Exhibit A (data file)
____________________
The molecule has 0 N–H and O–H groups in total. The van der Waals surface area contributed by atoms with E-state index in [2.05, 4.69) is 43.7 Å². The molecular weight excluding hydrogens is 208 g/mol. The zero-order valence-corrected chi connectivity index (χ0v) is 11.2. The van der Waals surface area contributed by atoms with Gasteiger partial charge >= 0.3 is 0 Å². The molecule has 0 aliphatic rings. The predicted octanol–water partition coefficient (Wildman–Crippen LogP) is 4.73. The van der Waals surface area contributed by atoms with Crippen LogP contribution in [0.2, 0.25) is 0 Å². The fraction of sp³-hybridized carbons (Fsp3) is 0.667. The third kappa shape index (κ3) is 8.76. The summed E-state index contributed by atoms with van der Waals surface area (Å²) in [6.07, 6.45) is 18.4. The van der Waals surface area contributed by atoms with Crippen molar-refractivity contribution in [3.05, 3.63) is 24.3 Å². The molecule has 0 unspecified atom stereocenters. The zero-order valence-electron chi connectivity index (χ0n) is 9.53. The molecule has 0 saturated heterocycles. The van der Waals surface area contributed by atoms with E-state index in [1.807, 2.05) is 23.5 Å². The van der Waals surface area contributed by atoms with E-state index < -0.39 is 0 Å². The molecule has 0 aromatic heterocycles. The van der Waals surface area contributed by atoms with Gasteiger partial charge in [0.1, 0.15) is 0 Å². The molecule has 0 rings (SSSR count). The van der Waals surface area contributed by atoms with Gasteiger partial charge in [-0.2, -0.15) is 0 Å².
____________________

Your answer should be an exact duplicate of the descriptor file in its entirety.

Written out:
The molecule has 0 N–H and O–H groups in total. The van der Waals surface area contributed by atoms with E-state index in [2.05, 4.69) is 43.7 Å². The molecular weight excluding hydrogens is 208 g/mol. The zero-order valence-corrected chi connectivity index (χ0v) is 11.2. The van der Waals surface area contributed by atoms with Gasteiger partial charge >= 0.3 is 0 Å². The molecule has 0 aliphatic rings. The predicted octanol–water partition coefficient (Wildman–Crippen LogP) is 4.73. The van der Waals surface area contributed by atoms with Crippen LogP contribution in [0.2, 0.25) is 0 Å². The fraction of sp³-hybridized carbons (Fsp3) is 0.667. The third kappa shape index (κ3) is 8.76. The summed E-state index contributed by atoms with van der Waals surface area (Å²) in [6.07, 6.45) is 18.4. The van der Waals surface area contributed by atoms with Crippen molar-refractivity contribution in [3.05, 3.63) is 24.3 Å². The molecule has 0 unspecified atom stereocenters. The zero-order valence-electron chi connectivity index (χ0n) is 9.53. The molecule has 0 saturated heterocycles. The van der Waals surface area contributed by atoms with E-state index in [1.807, 2.05) is 23.5 Å². The van der Waals surface area contributed by atoms with E-state index < -0.39 is 0 Å². The molecule has 0 aromatic heterocycles. The van der Waals surface area contributed by atoms with Gasteiger partial charge in [0.1, 0.15) is 0 Å². The molecule has 0 rings (SSSR count). The van der Waals surface area contributed by atoms with Gasteiger partial charge in [-0.2, -0.15) is 0 Å².